KENNETH SNELSON is an artist with an "ancient horror story" to
In the early '60s, he was asked to produce two giant aluminum and
stainless steel sculptures for the Tower of Light pavilion at the
1964 New York World's Fair. Awarded a $35,000 commission by a
collective of 40 power-and-light companies, Snelson spent nearly two
years immersed in the work.
He had designed his masterpiece of gleaming tubes and cables "to
last forever," he recalls, but someone else had a different plan.
After the fair, a man who had purchased the sculptures from the
commissioners called Mr. Snelson with a question: "I deal in scrap
metals, you see, and I hoped maybe you'd remember the type of
Snelson went numb. His first important public commission had been
chopped into chunks to be sold as scrap.
Snelson's case is just one of a multitude of examples in which
artists have seen their works mistreated. For this reason, Congress
passed an amendment, signed by the President on Dec. 1, giving
visual artists the legal "moral right" to prevent destruction,
mutilation, or modification of their work that would harm their
Just as playwrights, novelists, and composers claim authorship of
their works under standard copyright law, painters, sculptors, and
photographers now have the right to claim authorship no matter who
"owns" the actual piece of art. They can also disclaim authorship if
someone, for instance, decides to spray paint over an original work
and attributes it to the artist.
Though narrow in scope, the law creates a uniform national
standard where only spotty inconsistent state laws had existed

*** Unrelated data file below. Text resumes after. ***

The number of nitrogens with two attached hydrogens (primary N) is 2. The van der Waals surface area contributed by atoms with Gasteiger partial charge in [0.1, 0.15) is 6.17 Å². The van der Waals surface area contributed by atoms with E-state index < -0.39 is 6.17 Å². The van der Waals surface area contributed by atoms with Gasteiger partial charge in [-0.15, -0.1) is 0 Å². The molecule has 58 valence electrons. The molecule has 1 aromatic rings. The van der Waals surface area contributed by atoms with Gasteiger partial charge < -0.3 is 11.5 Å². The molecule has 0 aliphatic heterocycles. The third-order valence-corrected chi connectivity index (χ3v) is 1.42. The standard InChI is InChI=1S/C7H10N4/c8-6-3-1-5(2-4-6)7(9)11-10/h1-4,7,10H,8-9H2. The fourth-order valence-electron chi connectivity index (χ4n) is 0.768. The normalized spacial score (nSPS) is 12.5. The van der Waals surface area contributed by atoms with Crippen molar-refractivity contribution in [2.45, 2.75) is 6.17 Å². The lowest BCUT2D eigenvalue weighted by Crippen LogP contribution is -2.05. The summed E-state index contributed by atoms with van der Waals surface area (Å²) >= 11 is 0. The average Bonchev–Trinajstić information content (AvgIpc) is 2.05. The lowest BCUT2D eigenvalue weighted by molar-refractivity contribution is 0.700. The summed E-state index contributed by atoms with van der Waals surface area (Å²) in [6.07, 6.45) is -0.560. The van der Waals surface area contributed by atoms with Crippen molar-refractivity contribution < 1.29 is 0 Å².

before. It also puts the United States on equal footing with some 70
other nations, where such protections for artists have been on the
books for years.
The Visual Artists' Rights Act, passed by Congress Oct. 28,
represents major progress "in terms of our government acknowledging
the importance of the arts," says James Minden, president of
National Artists Equity Association, a trade group based in
Washington, D.C., which has lobbied for the legislation since 1984.
The legislation - whose final wording had to be delicately
crafted to avoid trampling upon sacrosanct property rights - is a
tremendous victory for the arts community, still reeling from the
rancor surrounding the National Endowment for the Arts (NEA) and the
funding of controversial art.
"It's an interesting juxtaposition," says Edward Able, executive
director of the American Association of Museums, which supported the
measure. "Broad criticism of the arts on one hand, and support of
artists' rights on the other."
The amendment, championed by Sen. Edward M. Kennedy (D) and Rep.
Edward J. Markey (D), both of Massachusetts, and Rep. Robert W.
Kastenmeier (D) of Wisconsin, was tacked on at the last minute to a
bill creating 85 federal judgeships. It affords protection only to
original paintings, drawings, limited-edition prints, sculpture, and
photographs produced for exhibition purposes. Motion pictures,
books, magazines, and posters are specifically excluded.
Careless destruction of art is nothing new, says Snelson, in a
phone interview. "I'm sure this has been going on since the
Renaissance," he says. Most of it is done out of sheer ignorance.
The corporations which commissioned Snelson's sculptures "could have
given me a telephone call, but they didn't even do that," he says.
"I'm not talking about any kind of wickedness here. It's just
Large public sculptures and murals are the most frequent
candidates for abuse. In 1960, Alexander Calder's prize-winning,
giant mobile called "Pittsburgh," hung in the Pittsburgh airport,
was painted over in green and gold (the county's colors) without Mr. …